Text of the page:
Two thirds of the way into Lyndall Gordon’s part memoir, part maternal biography, there is an episode of profound risk to the self. At the age of twenty-four, having recently moved from Cape Town to New York, Gordon is being treated for post-partum depression. This is 1966. Electro-convulsive therapy seems not to have helped, and her psychiatrist is urging longer-term treatment in an asylum in order to turn her – so it seems to Gordon – into the self-sacrificing wife and mother her own mother had wished her to be. Her husband, who has hitherto supported Dr Kay, makes a sudden turn. ‘Do something with your life … I’ve always thought you could write biography.’
The biographer and her mother as secret sharers
DIVIDED LIVES: DREAMS OF A MOTHER AND DAUGHTER
Virago, $35 pb, 328 pp, 9781844088904
If you are a single issue subscriber you will need to upgrade your subscription to view back issues.If you are already subscribed, click here to log in.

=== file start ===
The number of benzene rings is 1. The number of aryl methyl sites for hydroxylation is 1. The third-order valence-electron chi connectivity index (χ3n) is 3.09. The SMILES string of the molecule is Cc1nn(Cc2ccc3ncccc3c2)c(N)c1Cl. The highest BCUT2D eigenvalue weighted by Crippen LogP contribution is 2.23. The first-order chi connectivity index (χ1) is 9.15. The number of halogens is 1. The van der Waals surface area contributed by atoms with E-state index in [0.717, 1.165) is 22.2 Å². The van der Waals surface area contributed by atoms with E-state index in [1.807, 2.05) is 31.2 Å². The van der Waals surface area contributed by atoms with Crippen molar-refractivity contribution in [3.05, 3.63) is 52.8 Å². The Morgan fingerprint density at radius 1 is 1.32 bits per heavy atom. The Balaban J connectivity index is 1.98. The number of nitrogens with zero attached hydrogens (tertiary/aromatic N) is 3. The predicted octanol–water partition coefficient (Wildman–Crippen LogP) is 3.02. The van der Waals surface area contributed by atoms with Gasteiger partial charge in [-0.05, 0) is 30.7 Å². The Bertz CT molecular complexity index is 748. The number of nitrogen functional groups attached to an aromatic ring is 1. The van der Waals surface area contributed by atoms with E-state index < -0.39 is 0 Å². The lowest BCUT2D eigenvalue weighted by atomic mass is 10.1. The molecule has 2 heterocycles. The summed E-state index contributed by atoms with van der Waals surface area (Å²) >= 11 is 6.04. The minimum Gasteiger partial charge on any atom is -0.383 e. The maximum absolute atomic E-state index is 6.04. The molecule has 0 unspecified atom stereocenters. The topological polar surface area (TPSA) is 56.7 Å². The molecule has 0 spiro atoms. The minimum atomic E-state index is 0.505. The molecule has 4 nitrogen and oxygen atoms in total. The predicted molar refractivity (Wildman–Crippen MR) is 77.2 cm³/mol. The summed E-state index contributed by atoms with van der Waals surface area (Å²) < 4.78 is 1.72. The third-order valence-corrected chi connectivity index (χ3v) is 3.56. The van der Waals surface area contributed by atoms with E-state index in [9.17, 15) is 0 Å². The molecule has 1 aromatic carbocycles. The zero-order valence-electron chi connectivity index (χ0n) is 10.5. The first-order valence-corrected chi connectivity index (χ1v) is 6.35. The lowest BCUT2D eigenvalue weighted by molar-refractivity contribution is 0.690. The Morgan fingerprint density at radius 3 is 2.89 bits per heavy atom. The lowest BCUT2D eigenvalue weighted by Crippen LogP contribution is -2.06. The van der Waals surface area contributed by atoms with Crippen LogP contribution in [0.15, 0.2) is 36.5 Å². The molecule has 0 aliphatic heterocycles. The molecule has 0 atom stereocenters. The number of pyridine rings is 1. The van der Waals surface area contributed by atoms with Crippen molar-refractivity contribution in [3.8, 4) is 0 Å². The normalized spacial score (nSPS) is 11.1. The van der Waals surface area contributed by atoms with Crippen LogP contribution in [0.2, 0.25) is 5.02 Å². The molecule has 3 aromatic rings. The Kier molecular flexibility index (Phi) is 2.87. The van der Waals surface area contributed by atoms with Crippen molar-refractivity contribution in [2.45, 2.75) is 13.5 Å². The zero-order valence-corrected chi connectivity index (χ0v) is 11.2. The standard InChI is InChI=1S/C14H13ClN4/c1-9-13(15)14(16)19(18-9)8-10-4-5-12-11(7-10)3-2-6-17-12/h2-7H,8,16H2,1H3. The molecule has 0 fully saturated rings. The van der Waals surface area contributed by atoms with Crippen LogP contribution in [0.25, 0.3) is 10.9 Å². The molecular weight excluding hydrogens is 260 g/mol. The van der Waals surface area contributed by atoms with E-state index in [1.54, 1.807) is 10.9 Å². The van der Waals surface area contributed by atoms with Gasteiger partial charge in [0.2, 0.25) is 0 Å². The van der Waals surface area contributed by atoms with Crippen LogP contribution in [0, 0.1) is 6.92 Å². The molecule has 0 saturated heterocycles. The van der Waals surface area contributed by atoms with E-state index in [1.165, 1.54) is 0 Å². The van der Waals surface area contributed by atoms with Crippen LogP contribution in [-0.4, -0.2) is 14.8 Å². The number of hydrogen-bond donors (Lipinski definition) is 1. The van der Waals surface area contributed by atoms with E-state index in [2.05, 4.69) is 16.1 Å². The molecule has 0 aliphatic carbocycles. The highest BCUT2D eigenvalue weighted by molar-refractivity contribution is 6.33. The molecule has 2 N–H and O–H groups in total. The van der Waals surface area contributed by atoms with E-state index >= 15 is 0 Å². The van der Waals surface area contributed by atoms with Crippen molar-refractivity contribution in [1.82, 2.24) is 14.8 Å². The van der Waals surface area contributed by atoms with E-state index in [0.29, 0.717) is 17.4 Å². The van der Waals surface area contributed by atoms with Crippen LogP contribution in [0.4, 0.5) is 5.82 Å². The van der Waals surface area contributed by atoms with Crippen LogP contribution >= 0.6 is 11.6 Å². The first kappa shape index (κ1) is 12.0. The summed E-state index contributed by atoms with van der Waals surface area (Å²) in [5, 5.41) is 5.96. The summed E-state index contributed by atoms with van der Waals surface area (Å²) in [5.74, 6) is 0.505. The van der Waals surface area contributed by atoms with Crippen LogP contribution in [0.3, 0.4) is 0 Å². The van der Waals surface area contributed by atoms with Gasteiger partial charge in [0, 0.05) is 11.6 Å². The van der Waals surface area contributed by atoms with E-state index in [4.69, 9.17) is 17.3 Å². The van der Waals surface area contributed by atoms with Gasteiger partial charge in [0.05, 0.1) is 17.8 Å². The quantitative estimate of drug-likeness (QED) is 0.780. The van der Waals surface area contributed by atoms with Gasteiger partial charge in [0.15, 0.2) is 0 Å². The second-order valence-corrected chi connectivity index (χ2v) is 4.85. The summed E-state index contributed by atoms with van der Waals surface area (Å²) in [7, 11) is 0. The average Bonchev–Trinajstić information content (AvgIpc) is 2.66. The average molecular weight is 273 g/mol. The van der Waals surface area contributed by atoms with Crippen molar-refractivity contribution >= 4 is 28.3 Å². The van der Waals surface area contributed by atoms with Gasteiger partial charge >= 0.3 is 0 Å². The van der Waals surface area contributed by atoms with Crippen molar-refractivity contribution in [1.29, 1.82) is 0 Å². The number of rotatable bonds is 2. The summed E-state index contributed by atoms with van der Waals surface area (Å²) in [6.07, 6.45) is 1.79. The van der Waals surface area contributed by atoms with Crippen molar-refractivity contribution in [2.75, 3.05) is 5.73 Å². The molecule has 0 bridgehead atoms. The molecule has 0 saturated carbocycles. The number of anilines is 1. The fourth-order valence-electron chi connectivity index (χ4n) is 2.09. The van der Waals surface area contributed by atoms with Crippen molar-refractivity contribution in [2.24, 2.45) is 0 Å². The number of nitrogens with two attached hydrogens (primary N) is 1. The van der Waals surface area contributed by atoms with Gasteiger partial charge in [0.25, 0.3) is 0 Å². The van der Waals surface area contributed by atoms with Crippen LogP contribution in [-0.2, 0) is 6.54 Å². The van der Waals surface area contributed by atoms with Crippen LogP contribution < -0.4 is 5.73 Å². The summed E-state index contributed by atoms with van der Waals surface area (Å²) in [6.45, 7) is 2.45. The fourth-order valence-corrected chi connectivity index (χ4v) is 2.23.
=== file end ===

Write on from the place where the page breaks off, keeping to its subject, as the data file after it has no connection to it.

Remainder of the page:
Dorothy Driver is Professor of English at the University of Adelaide.
By this contributor
Leave a comment
Please note that all comments must be approved by ABR and comply with our Terms & Conditions.
NB: If you are an ABR Online subscriber or contributor, you will need to login to ABR Online in order to post a comment. If you have forgotten your login details, or if you receive an error message when trying to submit your comment, please email your comment (and the name of the article to which it relates) to email@example.com. We will review your comment and, subject to approval, we will post it under your name.